Creative Joining The Open Bandwagon
It's official, Creative Labs is joining the open specification/code bandwagon for the X-Fi series. Earlier this week we shared that through the Open Sound System there is now open-source support for the Sound Blaster X-Fi. The OSS sbxfi driver had contained three files that were copyrighted by Creative Labs and were labeled confidential. Inside of these files were code for the X-Fi PCI registers as well as functions for initializing these sound cards and other hardware-related tasks. We now know that 4Front Technologies hadn't acquired this X-Fi code illegally or through some back-room maneuvering, but that Creative Labs is interacting with both the OSS and ALSA projects.
Creative Labs had supplied the information to 4Front Technologies and at least one ALSA developer is in talks with Creative. James Courtier-Dutton, an ALSA developer, has stated on the alsa-devel list that within the next week or so he expects to obtain data-sheets from Creative for the X-Fi APUs. Furthermore, Phoronix contributor, Hakan Bayindir had previously learned from Creative that as they don't have a dedicated Linux development team, at least one of Creative's personnel has been pushing for an X-Fi document release but internally had been facing some stiff opposition. This move though isn't coming quick seeing as these high-end sound cards have been around for a few years now and 4Front has been waiting for Creative documents for at least two years (link). It's been known that Microsoft Vista made Creative dupe Linux.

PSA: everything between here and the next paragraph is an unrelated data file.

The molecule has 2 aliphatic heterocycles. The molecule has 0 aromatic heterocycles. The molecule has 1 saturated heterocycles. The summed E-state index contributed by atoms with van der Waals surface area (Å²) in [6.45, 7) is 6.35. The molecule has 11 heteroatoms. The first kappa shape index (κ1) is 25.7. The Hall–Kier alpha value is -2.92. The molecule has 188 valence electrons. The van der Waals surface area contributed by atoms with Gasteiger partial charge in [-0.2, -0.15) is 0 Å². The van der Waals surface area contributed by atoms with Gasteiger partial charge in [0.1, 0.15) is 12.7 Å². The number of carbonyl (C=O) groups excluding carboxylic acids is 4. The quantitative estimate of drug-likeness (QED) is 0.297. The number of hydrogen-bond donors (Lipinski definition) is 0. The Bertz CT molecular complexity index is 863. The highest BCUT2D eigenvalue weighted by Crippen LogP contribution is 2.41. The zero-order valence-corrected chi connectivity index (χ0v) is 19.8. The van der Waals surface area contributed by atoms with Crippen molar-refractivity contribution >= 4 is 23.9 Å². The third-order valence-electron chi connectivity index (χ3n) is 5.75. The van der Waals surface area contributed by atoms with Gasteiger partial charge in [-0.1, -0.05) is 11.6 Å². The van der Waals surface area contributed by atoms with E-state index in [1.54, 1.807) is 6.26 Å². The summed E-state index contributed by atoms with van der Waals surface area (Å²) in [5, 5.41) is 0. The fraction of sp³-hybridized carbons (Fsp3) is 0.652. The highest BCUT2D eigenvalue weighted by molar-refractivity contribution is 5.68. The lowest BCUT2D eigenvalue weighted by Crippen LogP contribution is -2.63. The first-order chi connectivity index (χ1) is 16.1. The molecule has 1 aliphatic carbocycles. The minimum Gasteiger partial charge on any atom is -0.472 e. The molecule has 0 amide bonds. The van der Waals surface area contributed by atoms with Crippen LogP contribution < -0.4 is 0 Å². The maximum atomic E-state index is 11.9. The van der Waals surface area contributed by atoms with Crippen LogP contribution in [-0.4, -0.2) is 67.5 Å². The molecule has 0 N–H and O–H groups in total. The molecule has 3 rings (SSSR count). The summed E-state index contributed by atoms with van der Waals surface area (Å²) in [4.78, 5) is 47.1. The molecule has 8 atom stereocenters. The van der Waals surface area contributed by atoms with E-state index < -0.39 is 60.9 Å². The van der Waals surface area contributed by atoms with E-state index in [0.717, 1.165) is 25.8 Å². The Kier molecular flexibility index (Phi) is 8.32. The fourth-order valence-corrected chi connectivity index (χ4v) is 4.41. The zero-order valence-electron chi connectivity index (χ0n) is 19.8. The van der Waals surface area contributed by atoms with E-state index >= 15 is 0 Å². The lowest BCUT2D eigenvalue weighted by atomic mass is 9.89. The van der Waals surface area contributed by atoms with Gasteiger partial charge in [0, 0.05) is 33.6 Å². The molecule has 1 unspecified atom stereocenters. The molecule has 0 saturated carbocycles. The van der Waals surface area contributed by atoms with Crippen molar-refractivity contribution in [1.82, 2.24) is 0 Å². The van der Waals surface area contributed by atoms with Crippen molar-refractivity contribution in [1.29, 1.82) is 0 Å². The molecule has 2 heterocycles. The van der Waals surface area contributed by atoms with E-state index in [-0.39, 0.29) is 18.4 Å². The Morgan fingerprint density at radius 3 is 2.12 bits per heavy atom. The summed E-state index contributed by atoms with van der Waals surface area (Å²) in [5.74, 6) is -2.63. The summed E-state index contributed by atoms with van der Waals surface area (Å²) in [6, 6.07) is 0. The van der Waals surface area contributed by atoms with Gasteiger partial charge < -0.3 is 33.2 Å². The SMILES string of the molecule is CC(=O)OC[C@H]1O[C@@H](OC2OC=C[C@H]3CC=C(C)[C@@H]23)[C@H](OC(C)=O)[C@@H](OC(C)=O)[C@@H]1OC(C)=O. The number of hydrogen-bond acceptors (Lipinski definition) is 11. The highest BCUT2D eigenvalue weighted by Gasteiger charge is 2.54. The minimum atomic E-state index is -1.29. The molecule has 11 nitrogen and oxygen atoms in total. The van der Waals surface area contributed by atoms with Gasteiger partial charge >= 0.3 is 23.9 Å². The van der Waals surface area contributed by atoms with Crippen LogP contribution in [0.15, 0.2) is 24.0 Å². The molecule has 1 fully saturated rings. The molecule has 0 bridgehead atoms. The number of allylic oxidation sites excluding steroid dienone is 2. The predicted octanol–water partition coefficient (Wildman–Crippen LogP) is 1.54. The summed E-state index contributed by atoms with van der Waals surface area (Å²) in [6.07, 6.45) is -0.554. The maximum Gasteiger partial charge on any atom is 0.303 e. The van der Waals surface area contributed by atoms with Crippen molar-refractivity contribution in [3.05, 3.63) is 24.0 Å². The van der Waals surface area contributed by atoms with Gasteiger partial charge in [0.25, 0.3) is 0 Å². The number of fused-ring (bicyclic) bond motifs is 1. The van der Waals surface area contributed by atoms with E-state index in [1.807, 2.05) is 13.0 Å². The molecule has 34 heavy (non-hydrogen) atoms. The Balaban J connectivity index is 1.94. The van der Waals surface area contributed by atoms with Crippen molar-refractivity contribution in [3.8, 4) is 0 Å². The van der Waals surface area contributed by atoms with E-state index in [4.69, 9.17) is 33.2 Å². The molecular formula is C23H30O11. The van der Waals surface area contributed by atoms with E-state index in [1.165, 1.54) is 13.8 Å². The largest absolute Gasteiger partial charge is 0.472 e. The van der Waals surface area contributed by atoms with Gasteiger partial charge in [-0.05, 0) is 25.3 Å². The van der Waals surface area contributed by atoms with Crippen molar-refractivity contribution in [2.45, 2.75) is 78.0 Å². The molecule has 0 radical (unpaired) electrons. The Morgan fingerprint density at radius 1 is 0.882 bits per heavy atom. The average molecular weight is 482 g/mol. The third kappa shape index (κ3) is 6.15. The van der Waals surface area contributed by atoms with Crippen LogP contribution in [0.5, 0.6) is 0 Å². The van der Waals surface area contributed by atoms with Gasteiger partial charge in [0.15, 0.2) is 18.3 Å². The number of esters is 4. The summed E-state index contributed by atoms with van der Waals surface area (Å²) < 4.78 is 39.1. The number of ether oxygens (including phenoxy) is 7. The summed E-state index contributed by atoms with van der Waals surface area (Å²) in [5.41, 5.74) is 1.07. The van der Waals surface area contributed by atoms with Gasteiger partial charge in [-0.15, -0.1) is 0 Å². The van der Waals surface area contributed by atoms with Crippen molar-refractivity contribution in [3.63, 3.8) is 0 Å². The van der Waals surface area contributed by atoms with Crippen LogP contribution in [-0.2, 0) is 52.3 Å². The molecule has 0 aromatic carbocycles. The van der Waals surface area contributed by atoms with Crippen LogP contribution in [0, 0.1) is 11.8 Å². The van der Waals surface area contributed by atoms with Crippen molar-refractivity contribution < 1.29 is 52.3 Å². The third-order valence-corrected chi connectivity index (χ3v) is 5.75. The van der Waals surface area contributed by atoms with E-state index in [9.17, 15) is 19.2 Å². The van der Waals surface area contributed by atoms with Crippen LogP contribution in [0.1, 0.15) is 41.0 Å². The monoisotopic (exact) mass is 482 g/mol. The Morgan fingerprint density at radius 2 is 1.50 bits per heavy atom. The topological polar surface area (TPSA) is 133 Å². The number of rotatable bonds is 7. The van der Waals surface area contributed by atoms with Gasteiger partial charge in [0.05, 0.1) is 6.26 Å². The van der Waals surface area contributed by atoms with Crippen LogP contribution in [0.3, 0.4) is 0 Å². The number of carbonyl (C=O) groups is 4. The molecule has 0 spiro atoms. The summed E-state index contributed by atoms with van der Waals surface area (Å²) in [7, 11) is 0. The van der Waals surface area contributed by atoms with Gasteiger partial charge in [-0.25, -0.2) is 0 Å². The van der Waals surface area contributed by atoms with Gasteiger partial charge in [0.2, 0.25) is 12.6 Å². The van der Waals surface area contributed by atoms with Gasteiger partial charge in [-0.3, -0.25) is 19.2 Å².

This open-source X-Fi support is now also mentioned from the Creative Open-Source site. While the ALSA 1.0.16 release cycle was quick, hopefully X-Fi support is on their road-map now for ALSA 1.0.17 later this year. What is not known at this time is whether Creative's binary X-Fi driver will be outright abandoned. The driver right now only supports 64-bit Linux and has a host of other problems. There's only been one beta release of this binary driver thus far and that was last September.
Two other companies on this recent open bandwagon have been ATI/AMD and Intel with releasing graphics specifications NDA-free to the open-source community.
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